The young bowler held the Pakistan cricket authorities for not doing enough to create awareness among players about the pitfalls of getting into corruption.
'The PCB never told me just how serious a offence it was to get into these sort of things. They didn't educate me enough about anti-corruption laws,' he added.
He also expressed disappointment at the way Butt and Asif slandered him during the trial in a London court.
'They tried to rubbish my reputation and name during the trial and when the time comes I will reveal everything about this case,' said Amir, who picked up 51 wickets in his short career of 14 Tests.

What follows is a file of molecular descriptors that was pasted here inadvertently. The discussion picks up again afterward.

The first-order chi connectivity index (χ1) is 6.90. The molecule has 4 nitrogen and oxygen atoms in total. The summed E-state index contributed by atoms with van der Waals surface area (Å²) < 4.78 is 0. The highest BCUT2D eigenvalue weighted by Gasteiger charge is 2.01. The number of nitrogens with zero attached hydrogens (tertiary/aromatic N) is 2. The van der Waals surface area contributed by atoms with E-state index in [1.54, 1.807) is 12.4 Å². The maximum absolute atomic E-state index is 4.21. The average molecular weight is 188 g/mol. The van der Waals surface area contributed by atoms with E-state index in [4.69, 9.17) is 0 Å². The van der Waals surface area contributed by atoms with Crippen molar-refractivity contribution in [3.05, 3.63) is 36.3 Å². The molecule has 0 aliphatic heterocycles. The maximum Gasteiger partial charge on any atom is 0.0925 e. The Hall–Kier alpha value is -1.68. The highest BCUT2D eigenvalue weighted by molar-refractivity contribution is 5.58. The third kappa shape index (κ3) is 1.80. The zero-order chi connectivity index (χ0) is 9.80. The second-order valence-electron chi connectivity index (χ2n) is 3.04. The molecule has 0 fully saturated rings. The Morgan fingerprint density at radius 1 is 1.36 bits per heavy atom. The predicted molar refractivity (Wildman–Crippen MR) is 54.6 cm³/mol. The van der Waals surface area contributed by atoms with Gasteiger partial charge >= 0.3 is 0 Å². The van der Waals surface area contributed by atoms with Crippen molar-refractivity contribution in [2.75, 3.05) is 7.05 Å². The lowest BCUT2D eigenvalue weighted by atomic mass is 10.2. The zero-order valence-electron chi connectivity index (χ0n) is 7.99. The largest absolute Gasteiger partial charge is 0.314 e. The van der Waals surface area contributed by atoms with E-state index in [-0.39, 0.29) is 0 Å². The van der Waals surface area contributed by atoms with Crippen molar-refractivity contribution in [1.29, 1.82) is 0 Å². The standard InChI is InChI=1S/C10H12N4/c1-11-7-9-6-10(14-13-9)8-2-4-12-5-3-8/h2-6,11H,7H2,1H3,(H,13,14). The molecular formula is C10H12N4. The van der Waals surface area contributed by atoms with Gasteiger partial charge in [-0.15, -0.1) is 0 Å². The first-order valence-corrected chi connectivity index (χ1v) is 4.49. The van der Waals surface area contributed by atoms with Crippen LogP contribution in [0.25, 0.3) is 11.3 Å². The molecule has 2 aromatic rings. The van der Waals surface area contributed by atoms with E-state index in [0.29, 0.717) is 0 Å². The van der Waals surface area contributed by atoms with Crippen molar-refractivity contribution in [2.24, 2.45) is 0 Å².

Amir apologised for his role in the scandal.
'I really regret what I have done. I am really sorry for what has happened. I can only now apologize to my countrymen and all cricket lovers for my actions,' Aamir said.
The 19-year-old left-arm pacer, who was compared to Wasim Akram and other greats at his tender age, said the realisation of what he had done and how he had harmed his countrymen and the sport came very late.
'If I had known this would all end this way I would have stayed clear from such things. I got misled and was misguided and today I have paid the price for it,' Amir told Geo News, shortly after the judge announced his sentence.
'I got carried away and it was the biggest mistake of my life.'